Rich: Yeah, that’s a fair question. A lot of fax servers might be over trunked. They may have lit it up with a full PRI and, really, only need a dozen channels or half a dozen call paths to come down into the fax server itself. That could be a cost savings by asking for fewer call paths to be provider.

That’s where you get into this interesting game of if it’s on a separate circuit from the provider, a separate T1 circuit, you often have to pay for the full circuit, but then you can reduce the number of call paths. That’s a great way to save some money there if you have to maintain it separately.

Mike: Right. That makes sense. Well, great, I think those are some good tips. Those are some good takeaways for everybody who’s looking to move over to SIP.

Obviously, every business almost still has fax machines around. If you don’t address that, you’re really leaving yourself for some big technical glitches. All of sudden that one person who uses the fax all the time (you didn’t think anybody used it) is complaining that the faxes don’t work and, now, you’re, kind of, working backwards through that install and trying to redo things, which always takes a lot more time, in my experience, than if you just addressed it up front.

Carriers move real slow when it comes to porting numbers over back to an analog line. You’re looking at two to three weeks minimum, probably, to get that problem resolved and get that number back over to your analog line if you’re having an issue. So, I think those are some great tips for people to look at upfront and hopefully avoid some of those. I appreciate you sharing them with us today.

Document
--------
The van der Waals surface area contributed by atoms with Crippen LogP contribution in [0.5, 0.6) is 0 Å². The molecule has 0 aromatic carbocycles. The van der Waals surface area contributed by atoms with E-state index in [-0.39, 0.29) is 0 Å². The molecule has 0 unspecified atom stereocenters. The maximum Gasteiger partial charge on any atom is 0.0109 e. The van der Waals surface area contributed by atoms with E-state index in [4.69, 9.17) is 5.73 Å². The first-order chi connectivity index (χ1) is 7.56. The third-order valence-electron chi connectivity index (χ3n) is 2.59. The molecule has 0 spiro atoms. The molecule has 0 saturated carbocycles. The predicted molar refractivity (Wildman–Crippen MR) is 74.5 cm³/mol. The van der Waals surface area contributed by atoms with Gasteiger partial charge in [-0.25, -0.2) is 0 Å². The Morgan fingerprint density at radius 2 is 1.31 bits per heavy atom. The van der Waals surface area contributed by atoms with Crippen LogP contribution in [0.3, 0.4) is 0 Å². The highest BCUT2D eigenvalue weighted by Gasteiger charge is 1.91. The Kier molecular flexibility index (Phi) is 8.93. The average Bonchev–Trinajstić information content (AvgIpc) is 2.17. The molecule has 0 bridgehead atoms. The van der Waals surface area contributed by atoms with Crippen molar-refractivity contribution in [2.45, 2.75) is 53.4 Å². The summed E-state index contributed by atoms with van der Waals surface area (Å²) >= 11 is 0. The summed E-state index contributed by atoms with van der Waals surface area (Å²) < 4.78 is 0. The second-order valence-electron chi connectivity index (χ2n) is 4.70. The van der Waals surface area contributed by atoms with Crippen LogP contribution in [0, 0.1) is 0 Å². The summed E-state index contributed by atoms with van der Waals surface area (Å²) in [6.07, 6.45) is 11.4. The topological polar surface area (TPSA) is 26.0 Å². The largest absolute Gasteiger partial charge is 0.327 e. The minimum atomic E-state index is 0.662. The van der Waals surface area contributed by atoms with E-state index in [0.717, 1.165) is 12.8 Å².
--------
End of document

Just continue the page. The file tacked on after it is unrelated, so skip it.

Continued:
Rich: Yeah, glad to. It’s unfortunate, but faxing is the tail that wags the dog. You can have a wonderful conversion to SIP, great handsets, training, excellent vendor support, but if their faxes quit working, that tail is going to wag you crazy as you’re trying to fix it.

Of course, Mike, you know what the ultimate fix is? Get the faxing off-premise, get it up in the cloud, and go for a fax service company that does it up in the cloud for them. They probably were thinking about it anyway. It’s one less headache. I suppose that’s the ultimate solution, but the suggestions we made were for those companies who are going to retain it and then you need to be aware of it.

Mike: Awesome. Great. Thanks. Well, let’s shift gears now to something a little bit more fun. As we always liked to ask, tell us about something that’s, kind of, fun, interesting, or one of the coolest things you’ve ever witnessed in the workplace.

Rich: Well, I don’t know about cool, but workplaces can be funny. I don’t know about your place, Mike…